Sleep onset

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Sleep onset is the transition from wakefulness into sleep. Sleep onset usually transmits into non-rapid eye movement sleep (NREM sleep) but under certain circumstances (e.g. narcolepsy) it is possible to transmit from wakefulness directly into rapid eye movement sleep (REM sleep).

History[edit]

During the 1920s an obscure disorder that caused encephalitis and attacked the part of the brain that regulates sleep influenced Europe and North America. Although the virus that caused this disorder was never identified, the psychiatrist and neurologist Constantin von Economo decided to study this disease and identified a key component in the sleep-wake regulation. He identified the pathways that regulated wakefulness and sleep onset by studying the parts of the brain that were affected by the disease and the consequences it had on the circadian rhythm. He stated that the pathways that regulated sleep onset are located between the brain stem and the basal forebrain. His discoveries were not appreciated until the last two decades of the 20th century when the pathways of sleep onset were found to reside in the exact place that Constantin von Economo stated.[1]

Physiological overview[edit]

Von Economo, in his studies, noticed that lesions in the connection between the midbrain and the diencephalon caused prolonged sleepiness and therefore proposed the idea of an ascending arousal system. During the past few decades major ascending pathways have been discovered with located neurons and respective neurotransmitters. This pathway divides into two branches: one that ascends to the thalamus and activates the thalamus relay neurons, and another one that activates neurons in the lateral part of the hypothalamus and the basal forebrain, and throughout the cerebral cortex. The cell group involved in the first pathway is an acetylcholine-producing cell group called pedunculopontine and laterodorsal tegmental nucleus(PPT/LDT). These neurons play a crucial role in bridging information in between the thalamus and the cerebral cortex. These neurons have high activation during wakefulness and during REM sleep and a low activation during NREM sleep. The second branch originates from monoaminorgenic neurons. These neurons are located in the locus coeruleus, dorsal and median raphe nuclei, ventral periaqueductal grey matter, and tuberomammillary nucleus. Each group produces a different neurotransmitter. The neurons in the locus coeruleus produce noradrenaline, as fore the neurons in the dorsal and median raphe nuclei, ventral periaqueductal grey matter, and tuberomammillary nucleus produce serotonin, dopamine and histamine respectively. They then project onto the hypothalamic peptidergic neurons, which contain melanin-concentrated hormones or orexin, and basal forebrain neurons which contain GABA and acetylcholine. These neurons then project onto the cerebral cortex. It has also been discovered that lesions to this part of the brain cause prolonged sleep or may produce coma.[1][2][3][4]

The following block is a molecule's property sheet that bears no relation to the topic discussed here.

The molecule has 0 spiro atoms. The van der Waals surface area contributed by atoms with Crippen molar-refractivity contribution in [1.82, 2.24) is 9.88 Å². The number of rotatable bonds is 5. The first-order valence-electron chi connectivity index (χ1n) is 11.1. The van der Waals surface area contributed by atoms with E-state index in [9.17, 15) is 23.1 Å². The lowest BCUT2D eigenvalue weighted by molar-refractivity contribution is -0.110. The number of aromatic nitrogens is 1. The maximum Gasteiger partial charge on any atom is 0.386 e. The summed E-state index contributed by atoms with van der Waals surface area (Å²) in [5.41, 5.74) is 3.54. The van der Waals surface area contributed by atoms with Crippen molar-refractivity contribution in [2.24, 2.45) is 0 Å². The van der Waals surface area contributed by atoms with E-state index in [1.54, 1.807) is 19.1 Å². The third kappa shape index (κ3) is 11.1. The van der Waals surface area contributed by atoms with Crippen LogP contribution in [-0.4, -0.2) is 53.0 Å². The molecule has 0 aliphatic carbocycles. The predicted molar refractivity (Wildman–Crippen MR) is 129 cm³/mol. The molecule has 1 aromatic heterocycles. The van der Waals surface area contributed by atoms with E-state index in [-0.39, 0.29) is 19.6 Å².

Sleep onset is induced by sleep-promoting neurons, located in the ventrolateral preoptic nucleus (VLPO). The sleep-promoting neurons are believed to project GABA type A and galanin, two known inhibitory neurotransmitters, to arousal-promoting neurons, such as histaminergic, serotonergic, orexinergic, noradrenergic, and cholinergic neurons (neurons mentioned above). Therefore it is believed that the activation of sleep-promoting neurons causes the inhibition of arousal-promoting neurons, which leads to sleep. Evidence has shown that during the sleep-wake cycle, sleep-promoting neurons and the arousal-promoting neurons have reciprocal discharges, and that during NREM sleep, GABA receptors increase in the arousal-promoting neurons. This had led some to believe that the increase of GABA receptors in the arousal-promoting neurons is another pathway of inducing sleep.[1][2][3][4]

It is also known that the sleep-promoting neurons receive input from the neurons that they inhibit. For example it is known that the monoaminorgic system inhibits VLPO neurons through serotonin and noradrenaline. This suggests that the process of sleep onset is a feedback loop with circuits running in both directions. This is called a flip flop switch.[citation needed]

Neural circuit[edit]

References[edit]

  1. ^ a b c Saper, C.B.; Scammell, T.E.; Lu, J. (2005). "Hypothalamic regulation of sleep and circadian rhythms". Nature 437 (7063): 1257–1264. doi:10.1038/nature04284. PMID 16251950. 
  2. ^ a b Zhi-Li Haung, Yoshihiro Urade and Osamu Hayaishi (2009). "Prostanglan and adenosine in the regulation of sleep and wakefulness". Journal of Physiology 437: 7:33–38. 
  3. ^ a b McGinty, D; Szymusiak, R (2008). "Hypothalamic regulation of sleep and arousal". Frontiers In Bioscience: A Journal And Virtual Library 8: 1257–1264. 
  4. ^ a b Gallopin, T; Luppi, PH; Cauli, B; Urade, Y; Rossier, J; Hayaishi, O; Lambolez, B; Fort, P (2005). "The endogenous somnogen adenosine excites a subset of sleep-promoting neurons via A2A receptors in the ventrolateral preoptic nucleus". Neuroscience [Neuroscience] 134: 1377–90. 

See also[edit]